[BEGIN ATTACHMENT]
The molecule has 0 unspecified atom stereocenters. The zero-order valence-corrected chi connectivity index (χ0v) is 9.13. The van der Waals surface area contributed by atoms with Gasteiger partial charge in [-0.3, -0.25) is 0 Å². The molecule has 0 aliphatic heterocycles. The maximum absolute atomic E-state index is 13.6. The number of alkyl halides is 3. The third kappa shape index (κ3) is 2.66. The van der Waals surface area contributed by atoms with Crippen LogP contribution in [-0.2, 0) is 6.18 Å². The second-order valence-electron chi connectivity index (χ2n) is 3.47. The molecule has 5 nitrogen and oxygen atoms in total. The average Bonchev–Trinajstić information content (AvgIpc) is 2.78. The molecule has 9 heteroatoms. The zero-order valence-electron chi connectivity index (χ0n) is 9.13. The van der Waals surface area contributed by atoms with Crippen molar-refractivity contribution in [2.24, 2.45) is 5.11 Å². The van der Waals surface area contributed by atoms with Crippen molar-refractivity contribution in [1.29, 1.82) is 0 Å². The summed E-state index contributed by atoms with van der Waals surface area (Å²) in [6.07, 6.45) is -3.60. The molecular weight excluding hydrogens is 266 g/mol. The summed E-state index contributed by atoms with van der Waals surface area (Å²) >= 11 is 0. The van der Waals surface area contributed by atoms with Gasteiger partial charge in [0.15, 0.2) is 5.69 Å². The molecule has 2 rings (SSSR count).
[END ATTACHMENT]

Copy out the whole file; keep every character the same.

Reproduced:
The molecule has 0 unspecified atom stereocenters. The zero-order valence-corrected chi connectivity index (χ0v) is 9.13. The van der Waals surface area contributed by atoms with Gasteiger partial charge in [-0.3, -0.25) is 0 Å². The molecule has 0 aliphatic heterocycles. The maximum absolute atomic E-state index is 13.6. The number of alkyl halides is 3. The third kappa shape index (κ3) is 2.66. The van der Waals surface area contributed by atoms with Crippen LogP contribution in [-0.2, 0) is 6.18 Å². The second-order valence-electron chi connectivity index (χ2n) is 3.47. The molecule has 5 nitrogen and oxygen atoms in total. The average Bonchev–Trinajstić information content (AvgIpc) is 2.78. The molecule has 9 heteroatoms. The zero-order valence-electron chi connectivity index (χ0n) is 9.13. The van der Waals surface area contributed by atoms with Crippen molar-refractivity contribution in [2.24, 2.45) is 5.11 Å². The van der Waals surface area contributed by atoms with Crippen molar-refractivity contribution in [1.29, 1.82) is 0 Å². The summed E-state index contributed by atoms with van der Waals surface area (Å²) in [6.07, 6.45) is -3.60. The molecular weight excluding hydrogens is 266 g/mol. The summed E-state index contributed by atoms with van der Waals surface area (Å²) >= 11 is 0. The van der Waals surface area contributed by atoms with Gasteiger partial charge in [0.15, 0.2) is 5.69 Å². The molecule has 2 rings (SSSR count).